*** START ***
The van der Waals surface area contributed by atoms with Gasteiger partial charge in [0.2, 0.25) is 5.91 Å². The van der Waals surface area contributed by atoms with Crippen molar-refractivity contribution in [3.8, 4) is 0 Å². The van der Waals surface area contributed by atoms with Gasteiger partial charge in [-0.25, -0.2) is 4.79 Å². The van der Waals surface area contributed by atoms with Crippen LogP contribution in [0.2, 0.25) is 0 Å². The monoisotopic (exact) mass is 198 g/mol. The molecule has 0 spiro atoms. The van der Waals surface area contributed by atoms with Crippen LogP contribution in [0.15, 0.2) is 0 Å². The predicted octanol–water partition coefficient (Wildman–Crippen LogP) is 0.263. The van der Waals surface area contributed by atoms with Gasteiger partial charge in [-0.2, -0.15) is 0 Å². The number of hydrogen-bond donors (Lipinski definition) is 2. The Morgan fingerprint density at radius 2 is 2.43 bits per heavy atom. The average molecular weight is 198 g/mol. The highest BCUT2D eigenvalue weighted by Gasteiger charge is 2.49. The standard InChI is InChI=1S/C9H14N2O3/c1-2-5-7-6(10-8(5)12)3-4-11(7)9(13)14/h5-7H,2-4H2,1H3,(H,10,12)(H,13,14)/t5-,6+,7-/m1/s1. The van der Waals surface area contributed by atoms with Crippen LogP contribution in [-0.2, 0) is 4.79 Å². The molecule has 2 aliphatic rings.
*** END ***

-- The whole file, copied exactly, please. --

The van der Waals surface area contributed by atoms with Gasteiger partial charge in [0.2, 0.25) is 5.91 Å². The van der Waals surface area contributed by atoms with Crippen molar-refractivity contribution in [3.8, 4) is 0 Å². The van der Waals surface area contributed by atoms with Gasteiger partial charge in [-0.25, -0.2) is 4.79 Å². The van der Waals surface area contributed by atoms with Crippen LogP contribution in [0.2, 0.25) is 0 Å². The monoisotopic (exact) mass is 198 g/mol. The molecule has 0 spiro atoms. The van der Waals surface area contributed by atoms with Crippen LogP contribution in [0.15, 0.2) is 0 Å². The predicted octanol–water partition coefficient (Wildman–Crippen LogP) is 0.263. The van der Waals surface area contributed by atoms with Gasteiger partial charge in [-0.2, -0.15) is 0 Å². The number of hydrogen-bond donors (Lipinski definition) is 2. The Morgan fingerprint density at radius 2 is 2.43 bits per heavy atom. The average molecular weight is 198 g/mol. The highest BCUT2D eigenvalue weighted by Gasteiger charge is 2.49. The standard InChI is InChI=1S/C9H14N2O3/c1-2-5-7-6(10-8(5)12)3-4-11(7)9(13)14/h5-7H,2-4H2,1H3,(H,10,12)(H,13,14)/t5-,6+,7-/m1/s1. The van der Waals surface area contributed by atoms with Crippen LogP contribution in [-0.2, 0) is 4.79 Å². The molecule has 2 aliphatic rings.